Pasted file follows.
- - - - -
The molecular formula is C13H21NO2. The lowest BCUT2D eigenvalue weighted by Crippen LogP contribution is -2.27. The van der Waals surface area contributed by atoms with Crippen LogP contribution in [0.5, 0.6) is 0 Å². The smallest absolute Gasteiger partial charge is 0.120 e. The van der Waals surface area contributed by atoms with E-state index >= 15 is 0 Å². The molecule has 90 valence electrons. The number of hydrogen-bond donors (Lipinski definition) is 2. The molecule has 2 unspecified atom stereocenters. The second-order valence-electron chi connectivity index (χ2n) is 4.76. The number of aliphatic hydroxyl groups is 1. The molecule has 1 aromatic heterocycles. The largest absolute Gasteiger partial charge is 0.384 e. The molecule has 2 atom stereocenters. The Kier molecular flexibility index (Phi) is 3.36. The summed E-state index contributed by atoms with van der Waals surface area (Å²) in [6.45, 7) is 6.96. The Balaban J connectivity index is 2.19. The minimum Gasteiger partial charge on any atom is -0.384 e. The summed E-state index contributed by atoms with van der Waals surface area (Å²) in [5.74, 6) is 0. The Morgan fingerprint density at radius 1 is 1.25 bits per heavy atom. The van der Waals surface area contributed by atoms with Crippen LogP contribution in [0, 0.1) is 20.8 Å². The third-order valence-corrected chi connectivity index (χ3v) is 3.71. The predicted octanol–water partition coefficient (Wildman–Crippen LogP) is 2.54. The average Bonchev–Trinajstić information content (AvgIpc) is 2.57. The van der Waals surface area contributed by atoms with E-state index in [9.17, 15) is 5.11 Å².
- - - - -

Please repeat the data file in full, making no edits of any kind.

The molecular formula is C13H21NO2. The lowest BCUT2D eigenvalue weighted by Crippen LogP contribution is -2.27. The van der Waals surface area contributed by atoms with Crippen LogP contribution in [0.5, 0.6) is 0 Å². The smallest absolute Gasteiger partial charge is 0.120 e. The van der Waals surface area contributed by atoms with E-state index >= 15 is 0 Å². The molecule has 90 valence electrons. The number of hydrogen-bond donors (Lipinski definition) is 2. The molecule has 2 unspecified atom stereocenters. The second-order valence-electron chi connectivity index (χ2n) is 4.76. The number of aliphatic hydroxyl groups is 1. The molecule has 1 aromatic heterocycles. The largest absolute Gasteiger partial charge is 0.384 e. The molecule has 2 atom stereocenters. The Kier molecular flexibility index (Phi) is 3.36. The summed E-state index contributed by atoms with van der Waals surface area (Å²) in [6.45, 7) is 6.96. The Balaban J connectivity index is 2.19. The minimum Gasteiger partial charge on any atom is -0.384 e. The summed E-state index contributed by atoms with van der Waals surface area (Å²) in [5.74, 6) is 0. The Morgan fingerprint density at radius 1 is 1.25 bits per heavy atom. The van der Waals surface area contributed by atoms with Crippen LogP contribution in [0, 0.1) is 20.8 Å². The third-order valence-corrected chi connectivity index (χ3v) is 3.71. The predicted octanol–water partition coefficient (Wildman–Crippen LogP) is 2.54. The average Bonchev–Trinajstić information content (AvgIpc) is 2.57. The van der Waals surface area contributed by atoms with E-state index in [9.17, 15) is 5.11 Å².